In order to reach people, we have to figure out who they are and where they go for information. In the process, you’ll quickly discover that there is no magic bullet for reaching everyone – all at once

The best communications programs will reach out to traditional media, a, b, and c-list bloggers, people, and communities equally. But it requires a new mindset.

Social media is about speaking with, not “to” or “at” people.

This is about doing PR in a way that both works in a conversational medium and doesn’t demean and insult the intelligence of everyone involved. This is a sea filled with sharks – most of which would love nothing more than to have PR pros for every meal of the day. To succeed here though, is the future of integrated communications. This concept introduces the Long Tail of media and the new regime of influentials in the micromedia.

Integrated Marketing – The Tools

The future of marketing integrates traditional and social media elements. The new mix will include what you know along with the tools to succeed in social media and customer relations.

They can include blogs, social networks, wikis, lifestreams ala Twitter and Jaiku, video, livecasts such as Veodia and ustream.tv, news aggregators such as Digg and Reddit, social media releases, videos, and podcasts. There are also opportunities for companies to participate in virtual worlds, such as Second Life.

Remember, the future of communications introduces sociology into the marketing strategy. The technology is just that, technology. The tools will change. The networks will evolve. Mediums for distributing content will grow.

As you participate in each of these new discussions, the key ingredient to ensuring transparency is realize that whatever you do, is less about the company, per se, and more about how your customers can succeed in their business or how people can simply improve their personal lives. They learn. You learn. It’s about building a community around them – literally. The rest are just tools to facilitate the conversation.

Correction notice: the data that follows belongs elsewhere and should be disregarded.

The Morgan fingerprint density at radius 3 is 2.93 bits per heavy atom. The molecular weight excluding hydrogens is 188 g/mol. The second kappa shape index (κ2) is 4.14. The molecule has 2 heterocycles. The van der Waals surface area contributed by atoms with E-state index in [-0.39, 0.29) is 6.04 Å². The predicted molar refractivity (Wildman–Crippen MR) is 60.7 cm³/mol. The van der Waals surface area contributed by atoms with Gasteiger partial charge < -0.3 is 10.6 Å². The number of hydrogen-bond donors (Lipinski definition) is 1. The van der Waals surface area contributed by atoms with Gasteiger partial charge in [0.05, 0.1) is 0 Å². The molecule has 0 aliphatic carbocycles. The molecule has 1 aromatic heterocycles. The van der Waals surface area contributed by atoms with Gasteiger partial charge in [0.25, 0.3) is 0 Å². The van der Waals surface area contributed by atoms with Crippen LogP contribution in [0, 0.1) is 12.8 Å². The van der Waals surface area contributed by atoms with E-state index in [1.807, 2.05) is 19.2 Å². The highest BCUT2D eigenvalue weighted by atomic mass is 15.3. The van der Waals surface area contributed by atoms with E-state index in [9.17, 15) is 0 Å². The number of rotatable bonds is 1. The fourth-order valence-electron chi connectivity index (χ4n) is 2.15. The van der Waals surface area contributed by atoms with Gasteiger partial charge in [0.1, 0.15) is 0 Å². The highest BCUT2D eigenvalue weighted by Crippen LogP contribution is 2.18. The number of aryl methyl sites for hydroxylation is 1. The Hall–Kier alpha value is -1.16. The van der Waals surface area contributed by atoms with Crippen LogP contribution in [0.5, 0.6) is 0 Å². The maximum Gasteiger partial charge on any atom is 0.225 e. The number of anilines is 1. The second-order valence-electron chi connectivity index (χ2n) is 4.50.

With everything you do in social media, you have to participate in order to build bridges that connect people and the company.

Blogs- I’m pretty sure that by this point, we’re all pretty familiar with blogs. What we should all know however, is that they are not effective when used as a corporate platform for marketing messages. And also, they’re not a channel for featuring ghostwritten posts for company executives. The best corporate blogs are genuine and designed to help people. Make sure to pay attention to the comments as well. Some of the best conversations take place in the comments section as people react to what you wrote as well as the feedback from their peers.

Trackbacks can not go unmentioned here. As you blog, make sure to send trackbacks to any outside blog post that may have inspired your post. This builds tunnels between the blogs allowing new readers to discover your content.